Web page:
The groundbreakers

Vegea™ - the grape leather

Leather from grapes? Believe it. In collaboration with Italian wineries, Global Change Award-winner Vegea™ has found a way to turn waste from winemaking into a vegetal leather alternative. As well as being animal-friendly and free from solvents, no heavy metals or other harmful substances are involved in the process of turning discarded grape skins, stalks and seeds into beautiful vegan leather. Extra fun fact: the name Vegea™ comes from the combination of "veg" (vegan) and "gea" (Mother Earth).

Circulose® - the circular cellulose

Say hello to the first fashion material made from 100% discarded cotton! The Swedish company behind Circulose® found a way to take discarded cotton and viscose, turn them into a slurry and create a biodegradable pulp that can be turned into new fibres, yarn, fabrics, and garments. All with no loss in quality compared to virgin fibres. Powered by renewable energy - with no need for virgin cotton, trees, or oil - this clever innovation is a circular dream come true.

Agraloop™ BioFibre™ - the crop-a-porter

Every year, leftovers from food crop harvests are burnt or left to rot. But the millions of tonnes of waste from banana trees, pineapple leaves, rice straws, sugar cane stalks and straw from hemp and flax are a valuable resource. Global Change Award winner Circular Systems decided to do something about this. By transforming forgotten food-crop waste into a high value natural fibre product, the idea is for farmers to get additional income while the leftovers won't end up polluting our planet. Agraloop™ BioFibre™ is fully recyclable, renewable and biodegradable.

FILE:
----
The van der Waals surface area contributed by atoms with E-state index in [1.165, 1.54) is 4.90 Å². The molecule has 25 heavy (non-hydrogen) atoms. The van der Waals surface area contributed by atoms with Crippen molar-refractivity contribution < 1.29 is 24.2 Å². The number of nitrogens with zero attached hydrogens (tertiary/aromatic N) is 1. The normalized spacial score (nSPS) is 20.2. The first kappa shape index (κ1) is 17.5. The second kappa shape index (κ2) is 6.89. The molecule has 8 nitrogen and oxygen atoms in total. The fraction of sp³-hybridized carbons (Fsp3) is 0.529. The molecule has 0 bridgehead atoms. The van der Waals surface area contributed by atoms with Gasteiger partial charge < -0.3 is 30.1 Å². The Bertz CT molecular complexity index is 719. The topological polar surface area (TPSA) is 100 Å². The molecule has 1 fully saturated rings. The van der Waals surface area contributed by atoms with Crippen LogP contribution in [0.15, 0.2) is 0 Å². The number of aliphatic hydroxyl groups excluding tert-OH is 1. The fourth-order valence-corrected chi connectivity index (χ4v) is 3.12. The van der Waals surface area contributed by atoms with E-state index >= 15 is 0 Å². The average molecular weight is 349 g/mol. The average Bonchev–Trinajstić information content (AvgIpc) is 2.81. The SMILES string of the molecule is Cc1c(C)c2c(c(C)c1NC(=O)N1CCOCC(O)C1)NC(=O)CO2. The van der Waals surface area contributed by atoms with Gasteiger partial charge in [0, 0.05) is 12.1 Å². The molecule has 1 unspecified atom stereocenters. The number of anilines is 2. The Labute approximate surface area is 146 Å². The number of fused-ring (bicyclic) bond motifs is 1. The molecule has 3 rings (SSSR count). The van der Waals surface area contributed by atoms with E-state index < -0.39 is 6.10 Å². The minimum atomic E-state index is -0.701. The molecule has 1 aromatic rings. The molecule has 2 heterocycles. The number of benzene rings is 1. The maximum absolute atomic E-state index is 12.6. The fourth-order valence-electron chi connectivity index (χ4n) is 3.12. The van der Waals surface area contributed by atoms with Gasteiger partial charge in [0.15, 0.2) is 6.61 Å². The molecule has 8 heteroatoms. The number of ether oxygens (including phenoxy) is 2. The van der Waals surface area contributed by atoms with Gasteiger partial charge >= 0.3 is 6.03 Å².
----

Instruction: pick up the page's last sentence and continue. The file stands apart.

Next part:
Orange Fiber - the juicy silk

When life gives you lemons (or oranges), don't make lemonade. Make a luxurious fibre. At least that's what Italian company and Global Change Award winner Orange Fiber thinks. Using by-products from the citrus juice industry (over 700,000 tonnes of it is produced every year in Italy alone), they found a way to repurpose waste into a more sustainable fabric. It works like this: once the citrus fruits have been squeezed out of all their juice, cellulose fibres are extracted from the peel and pulp. The cellulose is then spun into a biodegradable yarn with a soft silk-like feel.

Dive in deeper

Did you know?

All polyester fabrics, recycled or not, shed microplastics when you wash them. You can help protect our oceans from these microfibres by washing polyester clothes in laundry bags that can filter them out. These clever bags can be bought from our online stores.

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